Robert Redford says he went about this retirement factor all unsuitable.
“I felt I made a mistake by even talking about retirement,” the actor, director, manufacturer and founder of the Sundance Institute mentioned in an interview this week. He was once regarding his announcement in August that his new film, the true-life heist comedy “The Old Man & the Gun,” can be his ultimate film function. (The film opens extensively, together with in Utah theaters, on Friday.)
“I should just slip quietly away,” Redford mentioned. “I said it was probably my last as an actor. I didn’t want to hit that too hard. But at Telluride and Toronto [film festivals], it took the focus away from what the movie was about.”
At the time, Redford mentioned “never say never” to the thought of appearing once more, and he holds to that. “In my mind, I’m pretty committed to retiring from acting, and moving but not stopping — just moving into new territory as a director and producer,” he mentioned, including that he may imagine a task “if something came along and was really powerful, like this film was.”
Redford says his well being “is generally fine, at 82,” and that he plans to direct and produce movies, champion environmental problems and oversee the Sundance Institute, the arts nonprofit he based in 1981.
The future of Sundance — which operates the Sundance Film Festival, filmmaking labs at the Sundance lodge, tune and playwrights’ labs, and artist fortify for impartial filmmakers international — “is going to be in the hands of my children,” Redford mentioned.
“I’ve taken great pains over the years, from the time they were little, to bring them into the fore — letting them go their different ways as they were young and exploring their own paths,” he mentioned. “At some point, I felt, there’s going to become a time with whatever I’ve created here, I will not be able to sustain as the head of everything. I’ve been spending a lot of time bringing my children — Shauna and Amy and Jamie — into the picture, and now they’re there and they’re in a position to run the show.”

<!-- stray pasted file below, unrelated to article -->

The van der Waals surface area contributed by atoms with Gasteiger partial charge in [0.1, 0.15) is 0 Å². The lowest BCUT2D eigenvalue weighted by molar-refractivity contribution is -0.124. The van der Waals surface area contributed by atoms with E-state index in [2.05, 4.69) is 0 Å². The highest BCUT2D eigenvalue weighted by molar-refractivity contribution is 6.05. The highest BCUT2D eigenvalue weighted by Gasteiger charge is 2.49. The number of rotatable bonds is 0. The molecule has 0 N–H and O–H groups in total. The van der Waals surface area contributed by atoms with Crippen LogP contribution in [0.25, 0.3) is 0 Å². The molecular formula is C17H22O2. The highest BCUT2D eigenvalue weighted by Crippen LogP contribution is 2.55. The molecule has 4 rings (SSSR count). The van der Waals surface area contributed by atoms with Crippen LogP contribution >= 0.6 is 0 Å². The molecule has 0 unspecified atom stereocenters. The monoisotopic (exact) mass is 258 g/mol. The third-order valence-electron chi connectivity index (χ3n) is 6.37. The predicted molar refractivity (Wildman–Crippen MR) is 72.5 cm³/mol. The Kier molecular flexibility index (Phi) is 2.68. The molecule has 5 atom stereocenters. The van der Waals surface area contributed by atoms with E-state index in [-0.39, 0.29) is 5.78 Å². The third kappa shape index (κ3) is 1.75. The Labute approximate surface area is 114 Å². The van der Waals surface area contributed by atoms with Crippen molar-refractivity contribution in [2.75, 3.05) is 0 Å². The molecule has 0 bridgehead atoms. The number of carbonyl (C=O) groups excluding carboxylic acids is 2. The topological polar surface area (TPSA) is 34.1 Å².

(One indicator of the Redford kids tending to their Utah roots: Redford’s youngest kid, Amy Redford, 47, a filmmaker, just lately was once named artist-in-residence at the Utah Film Center. Shauna, 57, is a painter and married to “Fast Food Nation” creator Eric Schlosser. James Redford, 56, is a documentary filmmaker and chairman of The Redford Center, a San Francisco nonprofit that encourages filmmaking about environmental problems.)
“I feel I’m at a point where, beyond encouraging them, I can step not completely away, but step aside, so they can take the thing and run with it,” Redford mentioned. “Basically, they’re inheriting what I started, and they’re going to keep it going with my grandchildren.”
Part of that inheritance is the land of Redford’s Sundance lodge in Provo Canyon, some of which has been put aside as wasteland below the Sundance Preserve.